What is the background to this study?
People with musculoskeletal (MSK) conditions access community-based and specialist healthcare services in order to help them manage their conditions and receive treatment. These services were, however, significantly affected during the COVID-19 pandemic. During the UK’s first national lockdown, people experienced delays and cancellations to appointments, and some services were delivered remotely instead.
Some of these changes to healthcare delivery have since remained in place. We wanted to see if individual experiences of these changes might help us to learn lessons about how best to deliver care for people with MSK conditions in the future.
What did we want to find out?
We wanted to understand individuals’ perceptions of the healthcare they accessed (or attempted to access) during the pandemic. By understanding what patients valued about their experiences, we aimed to learn lessons to help us shape healthcare delivery for people with MSK conditions in the future.
What did we do?
Initially, we asked people with either a diagnosis of axial spondyloarthritis, psoriatic arthritis, or chronic pain to complete a questionnaire during June-December 2020 about their experiences during the COVID-19 pandemic, including their views on healthcare provision during and after the national lockdown(s) and subsequent changes to services.
We used this survey to understand clinical and personal characteristics which were associated with attempting to access care. We also conducted one-on-one interviews over the phone with a selection of these people to try to understand, in depth, the impact of the pandemic on their lives, including on their experiences of healthcare.
What did we find?
1054 individuals completed the survey, and of these 57% had tried to access healthcare at some point between the start of the UK’s first lockdown and December 2020.
We then conducted 23 interviews to understand individuals’ personal experiences of accessing healthcare during the pandemic. Within these interviews, we identified three key aspects of healthcare services that people valued, which influenced their experience of the care they received:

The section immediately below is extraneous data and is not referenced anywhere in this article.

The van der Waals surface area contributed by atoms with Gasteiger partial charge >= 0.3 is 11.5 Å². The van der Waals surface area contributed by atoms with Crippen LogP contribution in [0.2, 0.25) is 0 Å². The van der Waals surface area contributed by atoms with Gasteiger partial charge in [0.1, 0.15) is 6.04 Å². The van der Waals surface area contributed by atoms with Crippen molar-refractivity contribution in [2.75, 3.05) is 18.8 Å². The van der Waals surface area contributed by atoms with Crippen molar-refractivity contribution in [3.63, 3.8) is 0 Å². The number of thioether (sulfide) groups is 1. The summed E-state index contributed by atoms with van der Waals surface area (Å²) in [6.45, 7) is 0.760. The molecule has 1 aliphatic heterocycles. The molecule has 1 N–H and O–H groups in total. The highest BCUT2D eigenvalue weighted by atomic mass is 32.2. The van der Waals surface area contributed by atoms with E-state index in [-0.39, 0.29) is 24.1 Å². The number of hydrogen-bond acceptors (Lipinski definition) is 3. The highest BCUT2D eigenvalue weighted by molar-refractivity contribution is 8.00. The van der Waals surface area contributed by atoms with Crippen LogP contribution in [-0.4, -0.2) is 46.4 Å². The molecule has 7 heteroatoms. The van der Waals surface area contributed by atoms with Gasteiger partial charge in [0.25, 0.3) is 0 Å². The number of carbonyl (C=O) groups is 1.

- Communication and relationships with healthcare professionals
- Transparent, timely and effective pathways through the healthcare system
- Equal access to care for everyone
Higher levels of anxiety were associated with attempting to access care, but also with deciding to avoid seeking care. Our interviews identified some possible reasons for this. Whether individuals had previously established relationships with their clinicians impacted on how reassured (or not) they felt about the care they received, as did differences in the method of communication used. When people knew the person they were talking to, they noted some benefits of a remotely-delivered consultation. However, for some face-to-face discussion was critical for maintaining clinical relationships, for feeling reassured about symptoms, and for being able to fully convey their personal and clinical situation:
Over one quarter of people who tried to book an appointment were unable to. Within the interviews, people often described not knowing who to contact and when. This lack of clarity sometimes meant that individuals delayed seeking care for symptoms. In the future, interviewees described a desire for clearly communicated service pathways and flexible healthcare delivery that took their preferences into account:
Interviewees also described the importance of having a service that can meet the care needs of everyone. In particular, some people expressed concern for the care of individuals who might struggle with the new technology required for remotely-delivered care, for patients with more complex conditions and even for those who may be more hesitant while using the phone:
Why does this matter?
These findings provide important lessons about what patients value when accessing healthcare and in healthcare delivery more generally. As services reconfigure and remobilise, these findings offer valuable insight to enable us to target services to better meet the needs of those with MSK conditions, and to develop services that are aligned with patients’ values and preferences.
Where can I read more?
To view the full scientific paper, click here.